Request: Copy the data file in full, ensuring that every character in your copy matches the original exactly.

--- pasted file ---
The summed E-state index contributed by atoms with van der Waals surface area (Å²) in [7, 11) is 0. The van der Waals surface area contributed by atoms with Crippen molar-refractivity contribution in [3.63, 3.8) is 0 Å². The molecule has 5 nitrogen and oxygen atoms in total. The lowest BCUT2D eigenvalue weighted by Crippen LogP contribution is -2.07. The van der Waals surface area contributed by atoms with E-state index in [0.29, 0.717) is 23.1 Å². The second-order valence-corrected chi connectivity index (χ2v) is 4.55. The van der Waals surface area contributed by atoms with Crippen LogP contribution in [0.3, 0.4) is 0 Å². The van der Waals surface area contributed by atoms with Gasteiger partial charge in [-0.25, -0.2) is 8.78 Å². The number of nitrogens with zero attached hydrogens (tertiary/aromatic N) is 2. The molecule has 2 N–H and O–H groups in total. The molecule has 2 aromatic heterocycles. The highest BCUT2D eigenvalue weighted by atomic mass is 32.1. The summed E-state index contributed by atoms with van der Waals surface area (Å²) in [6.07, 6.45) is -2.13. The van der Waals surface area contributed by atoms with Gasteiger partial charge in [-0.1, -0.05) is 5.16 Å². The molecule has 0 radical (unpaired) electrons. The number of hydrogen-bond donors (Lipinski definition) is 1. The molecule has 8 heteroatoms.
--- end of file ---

The summed E-state index contributed by atoms with van der Waals surface area (Å²) in [7, 11) is 0. The van der Waals surface area contributed by atoms with Crippen molar-refractivity contribution in [3.63, 3.8) is 0 Å². The molecule has 5 nitrogen and oxygen atoms in total. The lowest BCUT2D eigenvalue weighted by Crippen LogP contribution is -2.07. The van der Waals surface area contributed by atoms with E-state index in [0.29, 0.717) is 23.1 Å². The second-order valence-corrected chi connectivity index (χ2v) is 4.55. The van der Waals surface area contributed by atoms with Crippen LogP contribution in [0.3, 0.4) is 0 Å². The van der Waals surface area contributed by atoms with Gasteiger partial charge in [-0.25, -0.2) is 8.78 Å². The number of nitrogens with zero attached hydrogens (tertiary/aromatic N) is 2. The molecule has 2 N–H and O–H groups in total. The molecule has 2 aromatic heterocycles. The highest BCUT2D eigenvalue weighted by atomic mass is 32.1. The summed E-state index contributed by atoms with van der Waals surface area (Å²) in [6.07, 6.45) is -2.13. The van der Waals surface area contributed by atoms with Gasteiger partial charge in [-0.1, -0.05) is 5.16 Å². The molecule has 0 radical (unpaired) electrons. The number of hydrogen-bond donors (Lipinski definition) is 1. The molecule has 8 heteroatoms.